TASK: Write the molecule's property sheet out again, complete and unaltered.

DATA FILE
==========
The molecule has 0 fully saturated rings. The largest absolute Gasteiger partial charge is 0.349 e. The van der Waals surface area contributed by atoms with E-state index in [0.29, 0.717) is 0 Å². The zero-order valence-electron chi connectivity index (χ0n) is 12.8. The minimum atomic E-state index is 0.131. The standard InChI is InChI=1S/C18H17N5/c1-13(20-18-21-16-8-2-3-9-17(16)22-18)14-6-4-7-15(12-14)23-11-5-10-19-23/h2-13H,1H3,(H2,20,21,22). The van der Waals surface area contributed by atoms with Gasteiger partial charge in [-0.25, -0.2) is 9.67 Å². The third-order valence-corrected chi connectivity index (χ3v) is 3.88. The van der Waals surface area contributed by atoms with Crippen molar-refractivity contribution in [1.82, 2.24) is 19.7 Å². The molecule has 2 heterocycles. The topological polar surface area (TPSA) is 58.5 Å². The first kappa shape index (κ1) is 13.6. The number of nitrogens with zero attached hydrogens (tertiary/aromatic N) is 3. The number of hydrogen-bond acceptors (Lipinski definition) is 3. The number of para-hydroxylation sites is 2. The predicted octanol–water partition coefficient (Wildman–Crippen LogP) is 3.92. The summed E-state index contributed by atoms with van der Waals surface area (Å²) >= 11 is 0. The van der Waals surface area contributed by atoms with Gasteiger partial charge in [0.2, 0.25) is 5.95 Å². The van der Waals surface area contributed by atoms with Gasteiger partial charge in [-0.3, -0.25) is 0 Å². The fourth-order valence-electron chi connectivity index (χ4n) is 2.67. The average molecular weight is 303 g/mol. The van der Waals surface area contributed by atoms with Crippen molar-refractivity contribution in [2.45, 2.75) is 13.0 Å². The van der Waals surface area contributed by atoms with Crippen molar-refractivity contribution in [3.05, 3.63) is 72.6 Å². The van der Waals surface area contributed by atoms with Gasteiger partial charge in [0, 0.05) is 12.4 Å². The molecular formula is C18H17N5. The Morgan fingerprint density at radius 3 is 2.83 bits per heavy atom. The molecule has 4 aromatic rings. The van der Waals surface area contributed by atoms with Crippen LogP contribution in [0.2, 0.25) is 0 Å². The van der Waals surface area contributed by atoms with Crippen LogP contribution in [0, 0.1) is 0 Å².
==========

The molecule has 0 fully saturated rings. The largest absolute Gasteiger partial charge is 0.349 e. The van der Waals surface area contributed by atoms with E-state index in [0.29, 0.717) is 0 Å². The zero-order valence-electron chi connectivity index (χ0n) is 12.8. The minimum atomic E-state index is 0.131. The standard InChI is InChI=1S/C18H17N5/c1-13(20-18-21-16-8-2-3-9-17(16)22-18)14-6-4-7-15(12-14)23-11-5-10-19-23/h2-13H,1H3,(H2,20,21,22). The van der Waals surface area contributed by atoms with Gasteiger partial charge in [-0.25, -0.2) is 9.67 Å². The third-order valence-corrected chi connectivity index (χ3v) is 3.88. The van der Waals surface area contributed by atoms with Crippen molar-refractivity contribution in [1.82, 2.24) is 19.7 Å². The molecule has 2 heterocycles. The topological polar surface area (TPSA) is 58.5 Å². The first kappa shape index (κ1) is 13.6. The number of nitrogens with zero attached hydrogens (tertiary/aromatic N) is 3. The number of hydrogen-bond acceptors (Lipinski definition) is 3. The number of para-hydroxylation sites is 2. The predicted octanol–water partition coefficient (Wildman–Crippen LogP) is 3.92. The summed E-state index contributed by atoms with van der Waals surface area (Å²) >= 11 is 0. The van der Waals surface area contributed by atoms with Gasteiger partial charge in [0.2, 0.25) is 5.95 Å². The van der Waals surface area contributed by atoms with Gasteiger partial charge in [-0.3, -0.25) is 0 Å². The fourth-order valence-electron chi connectivity index (χ4n) is 2.67. The average molecular weight is 303 g/mol. The van der Waals surface area contributed by atoms with Crippen molar-refractivity contribution in [2.45, 2.75) is 13.0 Å². The van der Waals surface area contributed by atoms with Crippen molar-refractivity contribution in [3.05, 3.63) is 72.6 Å². The van der Waals surface area contributed by atoms with Gasteiger partial charge in [0, 0.05) is 12.4 Å². The molecular formula is C18H17N5. The Morgan fingerprint density at radius 3 is 2.83 bits per heavy atom. The molecule has 4 aromatic rings. The van der Waals surface area contributed by atoms with Crippen LogP contribution in [0.2, 0.25) is 0 Å². The van der Waals surface area contributed by atoms with Crippen LogP contribution in [0, 0.1) is 0 Å².